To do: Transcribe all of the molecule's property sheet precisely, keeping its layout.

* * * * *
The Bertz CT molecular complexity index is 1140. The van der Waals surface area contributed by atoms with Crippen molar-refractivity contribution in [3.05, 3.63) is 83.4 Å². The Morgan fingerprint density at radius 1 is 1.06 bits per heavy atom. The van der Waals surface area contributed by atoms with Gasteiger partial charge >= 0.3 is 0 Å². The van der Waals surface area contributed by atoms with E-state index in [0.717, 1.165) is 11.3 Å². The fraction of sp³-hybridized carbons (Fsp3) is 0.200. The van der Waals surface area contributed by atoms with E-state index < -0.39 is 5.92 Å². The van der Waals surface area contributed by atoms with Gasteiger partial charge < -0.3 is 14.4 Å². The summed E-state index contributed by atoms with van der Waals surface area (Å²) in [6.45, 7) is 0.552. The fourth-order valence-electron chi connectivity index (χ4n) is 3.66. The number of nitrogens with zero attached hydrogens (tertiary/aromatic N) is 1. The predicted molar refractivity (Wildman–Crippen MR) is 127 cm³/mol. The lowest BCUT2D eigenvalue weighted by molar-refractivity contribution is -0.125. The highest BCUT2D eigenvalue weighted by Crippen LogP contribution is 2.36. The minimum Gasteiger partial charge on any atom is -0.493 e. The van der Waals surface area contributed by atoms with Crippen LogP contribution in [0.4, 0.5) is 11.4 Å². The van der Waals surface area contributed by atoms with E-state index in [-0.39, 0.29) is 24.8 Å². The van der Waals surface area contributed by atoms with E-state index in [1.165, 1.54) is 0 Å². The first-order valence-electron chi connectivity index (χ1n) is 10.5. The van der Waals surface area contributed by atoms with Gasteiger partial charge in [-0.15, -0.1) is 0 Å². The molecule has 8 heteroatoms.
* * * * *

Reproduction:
The Bertz CT molecular complexity index is 1140. The van der Waals surface area contributed by atoms with Crippen molar-refractivity contribution in [3.05, 3.63) is 83.4 Å². The Morgan fingerprint density at radius 1 is 1.06 bits per heavy atom. The van der Waals surface area contributed by atoms with Gasteiger partial charge >= 0.3 is 0 Å². The van der Waals surface area contributed by atoms with E-state index in [0.717, 1.165) is 11.3 Å². The fraction of sp³-hybridized carbons (Fsp3) is 0.200. The van der Waals surface area contributed by atoms with E-state index < -0.39 is 5.92 Å². The van der Waals surface area contributed by atoms with Gasteiger partial charge < -0.3 is 14.4 Å². The summed E-state index contributed by atoms with van der Waals surface area (Å²) in [6.45, 7) is 0.552. The fourth-order valence-electron chi connectivity index (χ4n) is 3.66. The number of nitrogens with zero attached hydrogens (tertiary/aromatic N) is 1. The predicted molar refractivity (Wildman–Crippen MR) is 127 cm³/mol. The lowest BCUT2D eigenvalue weighted by molar-refractivity contribution is -0.125. The highest BCUT2D eigenvalue weighted by Crippen LogP contribution is 2.36. The minimum Gasteiger partial charge on any atom is -0.493 e. The van der Waals surface area contributed by atoms with Crippen LogP contribution in [0.4, 0.5) is 11.4 Å². The van der Waals surface area contributed by atoms with E-state index in [-0.39, 0.29) is 24.8 Å². The van der Waals surface area contributed by atoms with E-state index in [1.165, 1.54) is 0 Å². The first-order valence-electron chi connectivity index (χ1n) is 10.5. The van der Waals surface area contributed by atoms with Gasteiger partial charge in [-0.15, -0.1) is 0 Å². The molecule has 8 heteroatoms.